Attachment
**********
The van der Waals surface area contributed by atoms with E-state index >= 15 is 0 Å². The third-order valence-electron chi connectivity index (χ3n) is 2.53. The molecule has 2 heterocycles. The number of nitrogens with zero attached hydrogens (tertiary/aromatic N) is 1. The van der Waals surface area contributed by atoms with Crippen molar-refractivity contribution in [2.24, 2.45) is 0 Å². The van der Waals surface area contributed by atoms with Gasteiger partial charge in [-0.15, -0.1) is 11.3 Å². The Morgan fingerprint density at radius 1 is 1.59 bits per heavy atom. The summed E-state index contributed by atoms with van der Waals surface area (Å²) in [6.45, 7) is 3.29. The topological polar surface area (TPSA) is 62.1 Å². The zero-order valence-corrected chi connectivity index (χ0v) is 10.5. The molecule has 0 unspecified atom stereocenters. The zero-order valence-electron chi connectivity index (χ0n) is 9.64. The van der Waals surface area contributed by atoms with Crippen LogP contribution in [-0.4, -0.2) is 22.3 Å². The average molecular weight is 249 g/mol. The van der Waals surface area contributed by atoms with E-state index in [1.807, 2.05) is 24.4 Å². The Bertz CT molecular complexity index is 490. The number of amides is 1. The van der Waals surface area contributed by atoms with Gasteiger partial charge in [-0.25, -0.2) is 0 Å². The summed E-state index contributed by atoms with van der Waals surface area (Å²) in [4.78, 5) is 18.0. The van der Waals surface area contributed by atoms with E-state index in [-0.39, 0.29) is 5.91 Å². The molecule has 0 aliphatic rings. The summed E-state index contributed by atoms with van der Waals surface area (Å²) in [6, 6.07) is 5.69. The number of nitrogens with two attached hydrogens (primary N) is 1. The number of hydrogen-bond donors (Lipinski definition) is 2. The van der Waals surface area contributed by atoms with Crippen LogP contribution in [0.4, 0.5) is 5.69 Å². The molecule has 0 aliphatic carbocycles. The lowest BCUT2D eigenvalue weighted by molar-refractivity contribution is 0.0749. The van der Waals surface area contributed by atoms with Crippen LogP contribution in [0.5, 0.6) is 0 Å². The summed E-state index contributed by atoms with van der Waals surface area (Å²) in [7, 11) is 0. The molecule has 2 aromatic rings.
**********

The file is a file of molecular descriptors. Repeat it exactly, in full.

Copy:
The van der Waals surface area contributed by atoms with E-state index >= 15 is 0 Å². The third-order valence-electron chi connectivity index (χ3n) is 2.53. The molecule has 2 heterocycles. The number of nitrogens with zero attached hydrogens (tertiary/aromatic N) is 1. The van der Waals surface area contributed by atoms with Crippen molar-refractivity contribution in [2.24, 2.45) is 0 Å². The van der Waals surface area contributed by atoms with Gasteiger partial charge in [-0.15, -0.1) is 11.3 Å². The Morgan fingerprint density at radius 1 is 1.59 bits per heavy atom. The summed E-state index contributed by atoms with van der Waals surface area (Å²) in [6.45, 7) is 3.29. The topological polar surface area (TPSA) is 62.1 Å². The zero-order valence-corrected chi connectivity index (χ0v) is 10.5. The molecule has 0 unspecified atom stereocenters. The zero-order valence-electron chi connectivity index (χ0n) is 9.64. The van der Waals surface area contributed by atoms with Crippen LogP contribution in [-0.4, -0.2) is 22.3 Å². The average molecular weight is 249 g/mol. The van der Waals surface area contributed by atoms with E-state index in [1.807, 2.05) is 24.4 Å². The Bertz CT molecular complexity index is 490. The number of amides is 1. The van der Waals surface area contributed by atoms with Gasteiger partial charge in [-0.25, -0.2) is 0 Å². The summed E-state index contributed by atoms with van der Waals surface area (Å²) in [4.78, 5) is 18.0. The van der Waals surface area contributed by atoms with E-state index in [-0.39, 0.29) is 5.91 Å². The molecule has 0 aliphatic rings. The summed E-state index contributed by atoms with van der Waals surface area (Å²) in [6, 6.07) is 5.69. The number of nitrogens with two attached hydrogens (primary N) is 1. The number of hydrogen-bond donors (Lipinski definition) is 2. The van der Waals surface area contributed by atoms with Crippen LogP contribution in [0.4, 0.5) is 5.69 Å². The molecule has 0 aliphatic carbocycles. The lowest BCUT2D eigenvalue weighted by molar-refractivity contribution is 0.0749. The van der Waals surface area contributed by atoms with Crippen LogP contribution in [0.5, 0.6) is 0 Å². The summed E-state index contributed by atoms with van der Waals surface area (Å²) in [7, 11) is 0. The molecule has 2 aromatic rings.